Business outlook being the worst in decades, private corporate investment is falling rapidly. Plant shutdowns for extended periods in sectors like automobiles and other consumer durables are becoming normal, especially since growing fractions of these purchases were being loan-financed till now. Importantly, there is a dramatic slowdown in the production of commercial vehicles, indicating the shape of things to come. The market leader, Tata Motors, registered a 30 per cent decline in demand compared to a year ago, forcing it to shut down its plants in Jamshedpur, Pune and Lucknow on several days last month.
This explains why most Indian companies wish more than ever before to casualise and informalise their work-forces, as cost-cutting becomes the overwhelming imperative. As always, workers have to bear the brunt of any adjustment and restructuring by businesses in a period of recession. That is how capitalism works. New corporate adventures of recent times, such as SEZ projects, have turned into white elephants, at least for the time being. There are great difficulties in financing the projects when the business climate, especially for exports, has turned so adverse. Things are particularly rough for the huge number of product-specific IT SEZs, which are reeling under the impact of the American recession. The danger that SEZ areas will serve the fall-back plan of becoming real estate players is now all too imminent.
The Economic Times reports that SEZ investors are asking for further incentives, like even more tax breaks, to redeem their investments. There is a proposal to reclassify SEZs as "infrastructure projects" to make terms of credit easier for them. There is even talk of bailout packages for SEZs. The transformation in expected fortunes from them has been remarkable.
One of the overwhelming effects on the Indian economy of the financial crisis in the West has been the dramatic withdrawal of financing of projects in India. The lethal effects on the Mumbai stock market of the quick withdrawal of funds by institutional investors are well-known. Less well-known is the fact that Indian businesses are finding it extremely difficult to get financing support for their projects, despite allegedly "strong fundamentals". The reason is that liquidity has been summoned by lenders in the West to "de-leverage" investments and rescue their mauled balance-sheets. So the fundamentals of the Indian economy really don't come into play.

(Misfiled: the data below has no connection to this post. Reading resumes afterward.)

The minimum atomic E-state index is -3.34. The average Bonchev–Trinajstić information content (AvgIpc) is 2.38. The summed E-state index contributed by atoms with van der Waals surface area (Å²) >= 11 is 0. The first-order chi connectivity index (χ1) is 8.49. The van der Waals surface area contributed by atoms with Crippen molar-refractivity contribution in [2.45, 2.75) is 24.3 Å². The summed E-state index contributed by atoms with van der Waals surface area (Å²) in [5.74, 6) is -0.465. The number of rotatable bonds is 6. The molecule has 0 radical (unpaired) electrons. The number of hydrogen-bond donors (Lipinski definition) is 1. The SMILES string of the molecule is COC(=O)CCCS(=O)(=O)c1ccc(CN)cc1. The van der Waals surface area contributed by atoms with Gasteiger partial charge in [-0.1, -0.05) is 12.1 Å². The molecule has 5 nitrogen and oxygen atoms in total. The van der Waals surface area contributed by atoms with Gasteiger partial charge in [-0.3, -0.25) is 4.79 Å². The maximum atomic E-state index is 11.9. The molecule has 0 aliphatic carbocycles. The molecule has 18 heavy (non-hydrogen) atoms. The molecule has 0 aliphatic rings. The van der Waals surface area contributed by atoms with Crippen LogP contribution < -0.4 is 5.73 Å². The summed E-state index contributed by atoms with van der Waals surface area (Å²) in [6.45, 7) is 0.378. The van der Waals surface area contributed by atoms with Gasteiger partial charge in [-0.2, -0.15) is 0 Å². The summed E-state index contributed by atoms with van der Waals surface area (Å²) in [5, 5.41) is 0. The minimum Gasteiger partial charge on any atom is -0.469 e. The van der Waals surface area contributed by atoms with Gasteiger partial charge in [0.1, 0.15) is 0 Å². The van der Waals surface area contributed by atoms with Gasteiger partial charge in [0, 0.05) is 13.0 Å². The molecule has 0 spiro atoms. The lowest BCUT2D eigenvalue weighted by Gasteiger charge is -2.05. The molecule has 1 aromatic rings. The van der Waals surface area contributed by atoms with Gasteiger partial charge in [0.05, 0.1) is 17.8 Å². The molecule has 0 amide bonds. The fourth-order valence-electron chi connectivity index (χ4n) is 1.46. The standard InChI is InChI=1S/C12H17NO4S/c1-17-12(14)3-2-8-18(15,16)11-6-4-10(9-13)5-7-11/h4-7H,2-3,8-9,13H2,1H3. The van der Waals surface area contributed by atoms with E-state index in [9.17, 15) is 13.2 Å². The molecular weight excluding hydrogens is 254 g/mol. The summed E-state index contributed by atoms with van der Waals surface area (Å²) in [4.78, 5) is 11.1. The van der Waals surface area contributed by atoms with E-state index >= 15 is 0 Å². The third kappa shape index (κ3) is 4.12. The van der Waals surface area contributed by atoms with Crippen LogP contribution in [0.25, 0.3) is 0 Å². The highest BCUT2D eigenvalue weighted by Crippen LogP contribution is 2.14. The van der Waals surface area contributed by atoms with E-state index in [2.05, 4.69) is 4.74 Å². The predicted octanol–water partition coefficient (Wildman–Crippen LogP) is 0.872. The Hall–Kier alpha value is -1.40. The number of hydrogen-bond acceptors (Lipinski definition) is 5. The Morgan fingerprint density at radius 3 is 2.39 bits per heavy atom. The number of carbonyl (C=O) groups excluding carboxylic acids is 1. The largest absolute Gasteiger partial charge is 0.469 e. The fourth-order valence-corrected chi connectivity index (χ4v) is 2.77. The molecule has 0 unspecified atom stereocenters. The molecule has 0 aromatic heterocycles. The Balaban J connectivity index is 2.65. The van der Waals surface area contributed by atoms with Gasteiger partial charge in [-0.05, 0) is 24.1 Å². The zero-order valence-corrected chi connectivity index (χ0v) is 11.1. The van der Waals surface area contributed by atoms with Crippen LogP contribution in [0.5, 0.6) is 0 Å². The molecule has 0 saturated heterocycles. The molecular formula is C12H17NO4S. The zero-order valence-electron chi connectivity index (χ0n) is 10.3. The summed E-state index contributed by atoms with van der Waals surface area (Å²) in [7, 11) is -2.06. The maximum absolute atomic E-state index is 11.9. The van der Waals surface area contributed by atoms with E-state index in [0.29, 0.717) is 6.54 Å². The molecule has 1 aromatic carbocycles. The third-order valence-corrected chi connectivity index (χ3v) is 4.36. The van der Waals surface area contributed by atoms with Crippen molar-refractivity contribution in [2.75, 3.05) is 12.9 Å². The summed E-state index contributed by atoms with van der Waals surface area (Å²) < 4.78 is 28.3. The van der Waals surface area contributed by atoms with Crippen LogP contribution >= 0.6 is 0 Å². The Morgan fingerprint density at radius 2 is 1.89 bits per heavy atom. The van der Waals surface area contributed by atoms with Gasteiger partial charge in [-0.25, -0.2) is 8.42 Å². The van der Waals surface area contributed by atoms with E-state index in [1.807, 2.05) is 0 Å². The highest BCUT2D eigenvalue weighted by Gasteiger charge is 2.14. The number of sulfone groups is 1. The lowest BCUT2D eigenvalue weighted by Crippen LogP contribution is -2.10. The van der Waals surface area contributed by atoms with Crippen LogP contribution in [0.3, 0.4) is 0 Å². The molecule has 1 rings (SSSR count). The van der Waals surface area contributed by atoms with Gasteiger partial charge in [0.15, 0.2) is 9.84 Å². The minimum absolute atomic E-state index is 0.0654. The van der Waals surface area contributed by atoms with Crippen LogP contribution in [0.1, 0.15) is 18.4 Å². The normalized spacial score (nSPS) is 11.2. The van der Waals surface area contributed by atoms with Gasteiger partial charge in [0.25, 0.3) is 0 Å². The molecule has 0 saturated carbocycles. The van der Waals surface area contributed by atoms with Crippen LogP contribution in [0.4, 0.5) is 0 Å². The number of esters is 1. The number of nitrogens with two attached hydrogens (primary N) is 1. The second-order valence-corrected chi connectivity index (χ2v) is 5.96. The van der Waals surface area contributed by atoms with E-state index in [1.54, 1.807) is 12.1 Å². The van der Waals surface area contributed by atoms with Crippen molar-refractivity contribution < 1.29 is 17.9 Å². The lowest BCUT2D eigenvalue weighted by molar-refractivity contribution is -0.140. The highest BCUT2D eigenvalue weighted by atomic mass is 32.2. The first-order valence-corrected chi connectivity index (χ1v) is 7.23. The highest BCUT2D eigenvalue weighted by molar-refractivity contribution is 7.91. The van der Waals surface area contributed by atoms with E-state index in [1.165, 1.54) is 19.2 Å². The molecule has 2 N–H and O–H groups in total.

The effect on India will be very large. Last year, for instance, external commercial borrowing (ECB) by Indian businesses was Rs 146,123 crore, when they borrowed a lesser amount Rs117,642 crore domestically. (These are among the reasons that the leading investment banks and the IMF have scaled down growth forecasts for India to 5-6 per cent for next year.)
Drying up of overseas finances would have been very bad news at any point of time. It is particularly bad at a time when large Indian firms have very vulnerable finances of their own. Most of them had growing shares of their assets in real estate and the financial markets till the crisis happened. The numbers looked impressive on the balance-sheets. But after the crash, a new reckoning has happened, making it very difficult for them to invest aggressively. Recall also that despite the best efforts of the Reserve Bank, banks are very cautious about new lending to businesses.
Is this the end of globalisation?
While it is still a bit early to argue that, present trends, such as the national (sometimes democratic) imperative that each country's government is feeling to safeguard its jobs and businesses is likely to drive them to protect their markets. The tendency to do so will be most powerful in affluent countries, which, in fact, have a history of acting in a protectionist way in times of depression.
While Barack Obama has spoken of creating green-collar jobs to tackle the climate crisis as much as rapidly rising unemployment in the US, it should come as a pleasant surprise if countries like India and China (which have hitherto enjoyed the benefits of outsourcing by US firms) do not lose markets and jobs back to the US in a time of historic crisis. However, the crisis is far deeper than the remedies seem to assume.
Ultimately, both in India and elsewhere, the crisis is one of demand. The explosive growth that India has seen in recent times has had a very narrow base. Poverty and rising inequality have kept the growth exclusive, limiting overall economic possibilities. We have to recognise that we have run out of short-cuts now. Nothing short of a long-overdue, historically unprecedented mass employment programme (which generates consumer demand even as it reduces poverty rapidly) will make growth and development sustainable in the long run.
In order to stem the tide, the Indian government, like the Chinese and many others, has announced a fiscal stimulus package recently, amounting to some Rs 35,000 crore. All the policy taboos of recent years - such as government spending on infrastructure, job creation and education - have been suspended as the corporate sector wants the State to take the lead with Keynesian expenditures to help resume economic growth.
To finance such a public programme it will be necessary to shelve the Fiscal Responsibility and Budgetary Management Act (2003), which does not allow, for instance, the Reserve Bank issuing credit for government spending. The biggest lesson that has to be quickly learnt from the growing crisis is that without an expanding home market, globalisation will spell further disaster
The writer is a doctorate in Economics from the University of Massachusetts, he has taught economics and philosophy for many years